Figure 2. In IKKβ-deficient hepatocytes, necrotic cell death of DEN-exposed hepatocytes is augmented leading to the release of pro-inflammatory factors triggering IKK-β and NF-κB signaling in adjacent myeloid cells, which release pro-inflammatory cytokines and hepatomitogens that ultimately promote growth of DEN-initiated hepatocytes.
Cancers 03 02214f2 1024


  1. Hayden, M.S.; Ghosh, S. Shared principles in NF-kappaB signaling. Cell 2008, 132, 344–362.
  2. Bonizzi, G.; Karin, M. The two NF-kappaB activation pathways and their role in innate and adaptive immunity. Trends Immunol. 2004, 25, 280–288.
  3. Beinke, S.; Ley, S.C. Functions of NF-kappaB1 and NF-kappaB2 in immune cell biology. Biochem. J. 2004, 382, 393–409.
  4. Sun, S.C.; Ley, S.C. New insights into NF-kappaB regulation and function. Trends Immunol. 2008, 29, 469–478.
  5. Xiao, G.; Rabson, A.B.; Young, W.; Qing, G.; Qu, Z. Alternative pathways of NF-kappaB activation: A double-edged sword in health and disease. Cytokine Growth Factor Rev. 2006, 17, 281–293.
  6. Pomerantz, J.L.; Baltimore, D. Two pathways to NF-kappaB. Mol. Cell 2002, 10, 693–695.
  7. Basseres, D.S.; Baldwin, A.S. Nuclear factor-kappaB and inhibitor of kappaB kinase pathways in oncogenic initiation and progression. Oncogene 2006, 25, 6817–6830.
  8. Karin, M.; Cao, Y.; Greten, F.R.; Li, Z.W. NF-kappaB in cancer: From innocent bystander to major culprit. Nat. Rev. Cancer 2002, 2, 301–310.
  9. Bredel, M.; Scholtens, D.M.; Yadav, A.K.; Alvarez, A.A.; Renfrow, J.J.; Chandler, J.P.; Yu, I.L.; Carro, M.S.; Dai, F.; Tagge, M.J.; et al. NFKBIA deletion in glioblastomas. N. Engl. J. Med. 2011, 364, 627–637.
  10. Karin, M.; Greten, F.R. NF-kappaB: Linking inflammation and immunity to cancer development and progression. Nat. Rev. Immunol. 2005, 5, 749–759.
  11. Arkan, M.C.; Greten, F.R. IKK- and NF-kappaB-mediated functions in carcinogenesis. Curr. Top. Microbiol. Immunol. 2010. Epub ahead of print.
  12. Grivennikov, S.I.; Greten, F.R.; Karin, M. Immunity, inflammation, and cancer. Cell 2010, 140, 883–899.
  13. Greten, F.R.; Karin, M. The IKK/NF-kappaB activation pathway-a target for prevention and treatment of cancer. Cancer Lett. 2004, 206, 193–199.
  14. Eckmann, L.; Nebelsiek, T.; Fingerle, A.A.; Dann, S.M.; Mages, J.; Lang, R.; Robine, S.; Kagnoff, M.F.; Schmid, R.M.; Karin, M.; et al. Opposing functions of IKKbeta during acute and chronic intestinal inflammation. Proc. Natl. Acad. Sci. USA 2008, 105, 15058–15063.
  15. Zhang, J.; Stirling, B.; Temmerman, S.T.; Ma, C.A.; Fuss, I.J.; Derry, J.M.; Jain, A. Impaired regulation of NF-kappaB and increased susceptibility to colitis-associated tumorigenesis in CYLD-deficient mice. J. Clin. Invest. 2006, 116, 3042–3049.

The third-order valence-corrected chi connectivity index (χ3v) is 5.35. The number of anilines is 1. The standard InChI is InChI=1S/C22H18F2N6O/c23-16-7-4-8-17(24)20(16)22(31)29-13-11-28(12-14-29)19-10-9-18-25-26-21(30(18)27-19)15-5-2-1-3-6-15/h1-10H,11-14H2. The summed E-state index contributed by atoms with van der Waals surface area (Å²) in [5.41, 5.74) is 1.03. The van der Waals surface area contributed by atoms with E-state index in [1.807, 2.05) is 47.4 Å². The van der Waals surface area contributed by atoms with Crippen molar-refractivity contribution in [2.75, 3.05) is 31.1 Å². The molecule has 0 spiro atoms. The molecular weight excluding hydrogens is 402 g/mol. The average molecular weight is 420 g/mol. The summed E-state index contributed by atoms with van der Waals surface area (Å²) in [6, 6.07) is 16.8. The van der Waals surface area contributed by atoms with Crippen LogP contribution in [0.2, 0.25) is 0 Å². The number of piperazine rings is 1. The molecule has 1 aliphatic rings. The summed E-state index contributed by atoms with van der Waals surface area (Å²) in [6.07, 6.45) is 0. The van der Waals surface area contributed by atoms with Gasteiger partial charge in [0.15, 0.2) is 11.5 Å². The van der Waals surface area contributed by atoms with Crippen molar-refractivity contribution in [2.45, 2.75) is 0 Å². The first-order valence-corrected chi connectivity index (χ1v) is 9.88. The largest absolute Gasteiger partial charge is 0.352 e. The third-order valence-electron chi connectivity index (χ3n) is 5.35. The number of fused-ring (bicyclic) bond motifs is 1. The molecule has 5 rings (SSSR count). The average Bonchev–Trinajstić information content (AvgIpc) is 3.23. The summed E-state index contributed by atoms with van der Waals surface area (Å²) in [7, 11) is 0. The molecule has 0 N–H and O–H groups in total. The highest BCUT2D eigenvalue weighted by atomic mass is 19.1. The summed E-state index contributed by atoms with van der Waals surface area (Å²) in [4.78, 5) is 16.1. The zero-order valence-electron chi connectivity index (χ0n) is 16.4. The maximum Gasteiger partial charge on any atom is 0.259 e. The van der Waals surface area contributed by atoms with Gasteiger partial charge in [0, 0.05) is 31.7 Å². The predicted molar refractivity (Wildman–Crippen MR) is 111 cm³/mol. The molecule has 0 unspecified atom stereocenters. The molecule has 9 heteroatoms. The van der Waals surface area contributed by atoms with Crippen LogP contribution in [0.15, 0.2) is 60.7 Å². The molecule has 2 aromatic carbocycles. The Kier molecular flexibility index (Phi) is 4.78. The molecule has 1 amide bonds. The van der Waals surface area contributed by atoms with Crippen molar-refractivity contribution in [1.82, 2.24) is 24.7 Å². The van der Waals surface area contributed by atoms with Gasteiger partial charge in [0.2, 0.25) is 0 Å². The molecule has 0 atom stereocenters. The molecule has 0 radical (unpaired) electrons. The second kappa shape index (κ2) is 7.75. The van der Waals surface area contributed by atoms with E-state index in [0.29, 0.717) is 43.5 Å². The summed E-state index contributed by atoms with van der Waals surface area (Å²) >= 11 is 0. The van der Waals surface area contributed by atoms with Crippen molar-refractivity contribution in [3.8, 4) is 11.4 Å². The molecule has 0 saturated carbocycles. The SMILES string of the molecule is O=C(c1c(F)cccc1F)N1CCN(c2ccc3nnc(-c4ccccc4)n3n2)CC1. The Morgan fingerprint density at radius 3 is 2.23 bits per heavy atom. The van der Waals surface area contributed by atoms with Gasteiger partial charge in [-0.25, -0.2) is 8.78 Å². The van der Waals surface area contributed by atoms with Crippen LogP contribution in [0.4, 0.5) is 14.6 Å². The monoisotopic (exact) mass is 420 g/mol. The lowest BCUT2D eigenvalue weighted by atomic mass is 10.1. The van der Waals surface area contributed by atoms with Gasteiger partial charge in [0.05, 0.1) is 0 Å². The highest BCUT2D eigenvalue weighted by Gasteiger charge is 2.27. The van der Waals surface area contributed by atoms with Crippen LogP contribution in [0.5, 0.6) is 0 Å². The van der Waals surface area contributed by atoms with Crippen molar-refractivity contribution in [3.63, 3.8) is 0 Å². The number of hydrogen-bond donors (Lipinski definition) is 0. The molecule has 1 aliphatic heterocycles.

16. Fox, J.G.; Wang, T.C. Inflammation, atrophy, and gastric cancer. J. Clin. Invest. 2007, 117, 60–69.
  17. Keates, S.; Hitti, Y.S.; Upton, M.; Kelly, C.P. Helicobacter pylori infection activates NF-kappa B in gastric epithelial cells. Gastroenterology 1997, 113, 1099–1109.
  18. van Den Brink, G.R.; ten Kate, F.J.; Ponsioen, C.Y.; Rive, M.M.; Tytgat, G.N.; van Deventer, S.J.; Peppelenbosch, M.P. Expression and activation of NF-kappa B in the antrum of the human stomach. J. Immunol. 2000, 164, 3353–3359.
  19. Shibata, W.; Takaishi, S.; Muthupalani, S.; Pritchard, D.M.; Whary, M.T.; Rogers, A.B.; Fox, J.G.; Betz, K.S.; Kaestner, K.H.; Karin, M.; et al. Conditional deletion of IkappaB-kinase-beta accelerates helicobacter-dependent gastric apoptosis, proliferation, and preneoplasia. Gastroenterology 2010, 138.
  20. Tu, S.; Bhagat, G.; Cui, G.; Takaishi, S.; Kurt-Jones, E.A.; Rickman, B.; Betz, K.S.; Penz-Oesterreicher, M.; Bjorkdahl, O.; Fox, J.G.; et al. Overexpression of interleukin-1beta induces gastric inflammation and cancer and mobilizes myeloid-derived suppressor cells in mice. Cancer Cell 2008, 14, 408–419.
  21. Sakamoto, K.; Hikiba, Y.; Nakagawa, H.; Hayakawa, Y.; Yanai, A.; Akanuma, M.; Ogura, K.; Hirata, Y.; Kaestner, K.H.; Omata, M.; et al. Inhibitor of kappaB kinase beta regulates gastric carcinogenesis via interleukin-1alpha expression. Gastroenterology 2010, 139.
  22. Pikarsky, E.; Porat, R.M.; Stein, I.; Abramovitch, R.; Amit, S.; Kasem, S.; Gutkovich-Pyest, E.; Urieli-Shoval, S.; Galun, E.; Ben-Neriah, Y. NF-kappaB functions as a tumour promoter in inflammation-associated cancer. Nature 2004, 431, 461–466.
  23. Maeda, S.; Kamata, H.; Luo, J.L.; Leffert, H.; Karin, M. IKKbeta couples hepatocyte death to cytokine-driven compensatory proliferation that promotes chemical hepatocarcinogenesis. Cell 2005, 121, 977–990.
  24. Cooke, M.S.; Evans, M.D.; Dizdaroglu, M.; Lunec, J. Oxidative DNA damage: Mechanisms, mutation, and disease. Faseb. J. 2003, 17, 1195–1214.
  25. Kamata, H.; Honda, S.; Maeda, S.; Chang, L.; Hirata, H.; Karin, M. Reactive oxygen species promote TNFalpha-induced death and sustained JNK activation by inhibiting MAP kinase phosphatases. Cell 2005, 120, 649–661.
  26. Sakurai, T.; Maeda, S.; Chang, L.; Karin, M. Loss of hepatic NF-kappa B activity enhances chemical hepatocarcinogenesis through sustained c-Jun N-terminal kinase 1 activation. Proc. Natl. Acad. Sci. USA 2006, 103, 10544–10551.
  27. Beraza, N.; Malato, Y.; Sander, L.E.; Al-Masaoudi, M.; Freimuth, J.; Riethmacher, D.; Gores, G.J.; Roskams, T.; Liedtke, C.; Trautwein, C. Hepatocyte-specific NEMO deletion promotes NK/NKT cell- and TRAIL-dependent liver damage. J. Exp. Med. 2009, 206, 1727–1737.
  28. Sakamoto, K.; Maeda, S.; Hikiba, Y.; Nakagawa, H.; Hayakawa, Y.; Shibata, W.; Yanai, A.; Ogura, K.; Omata, M. Constitutive NF-kappaB activation in colorectal carcinoma plays a key role in angiogenesis, promoting tumor growth. Clin. Cancer Res. 2009, 15, 2248–2258.
  29. Nagashima, K.; Sasseville, V.G.; Wen, D.; Bielecki, A.; Yang, H.; Simpson, C.; Grant, E.; Hepperle, M.; Harriman, G.; Jaffee, B.; et al. Rapid TNFR1-dependent lymphocyte depletion in vivo with a selective chemical inhibitor of IKKbeta. Blood 2006, 107, 4266–4273.
  30. Mankan, A.; Canli, O.; Schwitalla, S.; Ziegler, P.; Tschopp, J.; Korn, T.; Greten, F.R. TNF-alpha-dependent loss of IKKbeta-defcient myeloidprogenitors triggers a cytokine loop culminating in granulocytosis. Proc. Natl. Acad. Sci. USA 2011. in press.
  31. Greten, F.R.; Arkan, M.C.; Bollrath, J.; Hsu, L.C.; Goode, J.; Miething, C.; Goktuna, S.I.; Neuenhahn, M.; Fierer, J.; Paxian, S.; et al. NF-kappaB is a negative regulator of IL-1beta secretion as revealed by genetic and pharmacological inhibition of IKKbeta. Cell 2007, 130, 918–931.
Cancers EISSN 2072-6694 Published by MDPI AG, Basel, Switzerland RSS E-Mail Table of Contents Alert